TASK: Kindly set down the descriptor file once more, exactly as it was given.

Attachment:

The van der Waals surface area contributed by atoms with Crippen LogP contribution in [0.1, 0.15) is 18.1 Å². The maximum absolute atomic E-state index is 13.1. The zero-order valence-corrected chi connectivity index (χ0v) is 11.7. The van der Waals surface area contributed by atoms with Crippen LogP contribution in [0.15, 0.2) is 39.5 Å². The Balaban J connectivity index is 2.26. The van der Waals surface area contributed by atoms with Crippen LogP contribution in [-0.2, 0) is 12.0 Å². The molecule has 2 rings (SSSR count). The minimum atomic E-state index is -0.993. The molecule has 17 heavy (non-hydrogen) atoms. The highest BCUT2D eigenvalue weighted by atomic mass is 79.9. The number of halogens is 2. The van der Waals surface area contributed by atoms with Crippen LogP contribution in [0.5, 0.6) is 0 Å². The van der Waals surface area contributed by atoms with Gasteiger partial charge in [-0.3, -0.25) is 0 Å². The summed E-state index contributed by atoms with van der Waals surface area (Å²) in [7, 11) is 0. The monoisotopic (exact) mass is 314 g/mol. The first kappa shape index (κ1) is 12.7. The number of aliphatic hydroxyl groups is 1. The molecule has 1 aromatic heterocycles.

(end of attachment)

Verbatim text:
The van der Waals surface area contributed by atoms with Crippen LogP contribution in [0.1, 0.15) is 18.1 Å². The maximum absolute atomic E-state index is 13.1. The zero-order valence-corrected chi connectivity index (χ0v) is 11.7. The van der Waals surface area contributed by atoms with Crippen LogP contribution in [0.15, 0.2) is 39.5 Å². The Balaban J connectivity index is 2.26. The van der Waals surface area contributed by atoms with Crippen LogP contribution in [-0.2, 0) is 12.0 Å². The molecule has 2 rings (SSSR count). The minimum atomic E-state index is -0.993. The molecule has 17 heavy (non-hydrogen) atoms. The highest BCUT2D eigenvalue weighted by atomic mass is 79.9. The number of halogens is 2. The van der Waals surface area contributed by atoms with Crippen LogP contribution in [0.5, 0.6) is 0 Å². The van der Waals surface area contributed by atoms with Gasteiger partial charge in [-0.3, -0.25) is 0 Å². The summed E-state index contributed by atoms with van der Waals surface area (Å²) in [7, 11) is 0. The monoisotopic (exact) mass is 314 g/mol. The first kappa shape index (κ1) is 12.7. The number of aliphatic hydroxyl groups is 1. The molecule has 1 aromatic heterocycles.